Sunday, October 16, 2011

Psychiatrists should know what they're doing with medication

An editorial this month in the British Journal of Psychiatry is entitled 'No psychiatry without psychopharmacology'. It suggests there is insufficient prioritisation of psychopharmacology in psychiatric training. It asks for psychopharmacology to be affirmed as an integral and significant component of psychiatry, and a consequent expectation of a commensurately high level of knowledge and practice.

As I mentioned in my previous post, I've just come back from a conference in Newcastle. Paul Harrison, the main author of the editorial, gave a presentation at the meeting with the same title as the editorial. He thought that the low priority apparently given to psychopharmacology may be related to what he called the 'anti-pharmacological lobby'.  I suppose I would be seen as part of this lobby, but, despite what Harrison implies, I agree that psychiatrists should be well trained in psychopharmacology.

What I didn't hear in his talk, but is mentioned twice in the editorial, is unquestioned belief in the efficacy of psychiatric medication. To quote from the editorial, research shows that "contemporary psychotropic medications are effective". Again, it says that "the evidence that psychotropic drugs are beneficial when used in the right way and for the correct indications is unequivocal".

Good psychopharmacological training will highlight the weaknesses and bias of randomised controlled trials (eg. see my Bias in controlled trials webpage). The trouble with much prescribing is that it is beyond the evidence (and not even conforming to guidelines such as those produced by NICE). Psychiatrists are insufficiently critical of the evidence base for medication.


Madeleine, Holistic Psychotherapist said...

However, often psychiatrists are under immense pressure from the public and patients alike to drastically reduce medication, due to scaremongering about 'addiction' and 'subduing'(not to say this might never happen). I understand how hard it is to be constantly faced with this pressure, to be seen as the enemy. Yet, I have often witnessed patients deteriorating and suffering immense mental anguish due to being undermedicated.This is cruel and rarely talked about. Thankfully, I have met some very aware and well trained psychiatrists over the years.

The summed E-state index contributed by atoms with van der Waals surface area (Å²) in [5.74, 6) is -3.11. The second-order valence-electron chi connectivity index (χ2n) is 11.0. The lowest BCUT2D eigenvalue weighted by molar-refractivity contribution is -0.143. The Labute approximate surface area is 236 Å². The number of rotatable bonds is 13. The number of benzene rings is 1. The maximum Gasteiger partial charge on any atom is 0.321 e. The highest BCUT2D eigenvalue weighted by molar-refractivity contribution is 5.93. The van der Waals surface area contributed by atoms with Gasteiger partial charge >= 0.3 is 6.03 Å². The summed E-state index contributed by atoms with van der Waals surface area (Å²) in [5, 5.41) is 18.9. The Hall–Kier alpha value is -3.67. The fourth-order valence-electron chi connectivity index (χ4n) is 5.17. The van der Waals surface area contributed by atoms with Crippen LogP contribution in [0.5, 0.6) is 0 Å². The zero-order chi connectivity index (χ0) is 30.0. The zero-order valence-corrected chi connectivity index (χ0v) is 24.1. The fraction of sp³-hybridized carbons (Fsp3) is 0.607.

What worries me more, still, is GPs prescribing psychiatric drugs.
Surely a campaign for better training (for both), as you suggest, is in order?

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Anonymous said...

There are some treatments that are extremely effective.

Practitioners' failure to recognize differences between "extremely effective" and "not effective" yet prescribing "not effective" medication as much as "extremely effective" ones suggests a lack of training or knowledge.

Dr. Katherine Morris said...

Ignorance isn't the answer to the reduction of the willy-nilly prescribing of psychiatric medications, good medicine is. The approach to mental health issues, as has been noted, tends to be collapsed into a “pharmaceutical deficiency” rather than an indicator of a health problem per se.

We regularly see patients who come to us either as a last resort, or as a first choice, because we look at the whole person, including their genetics, digestion, inflammation, infection, hormones, life situation, age, allergies, etc. before determining whether the person indeed needs medication, or if in fact they don’t. Many other physiologic problems present as psychiatric problems or symptoms and are, sadly, mistreated as such.

Dr. Katherine Morris
Education Director of The National Center for Whole Psychiatry
Chevy Chase, MD, USA

Oliver said...

In the U.S. the notion of psychopharmacology being underemphasized seems outlandish, if anything the exact opposite is the case (and continues to be, even though some pharmaceutical companies have begun stopping or slowing the development of psychotropic drugs).

Anonymous said...

My doctor knows what I'm on, asks me how I feel, and understands that frankly, I know more about him as to how drugs are affecting me since he has never taken any.

He doesn't push meds on me. He tells me to share my own research with his as to the safest, most effective, and drugs that have been around 30 years with no long-term side effects.

So if people are drugged up, get informed before you go back. All the psychiatrists know are "statistics" and then their own "statistics" they've noticed during their medical practice.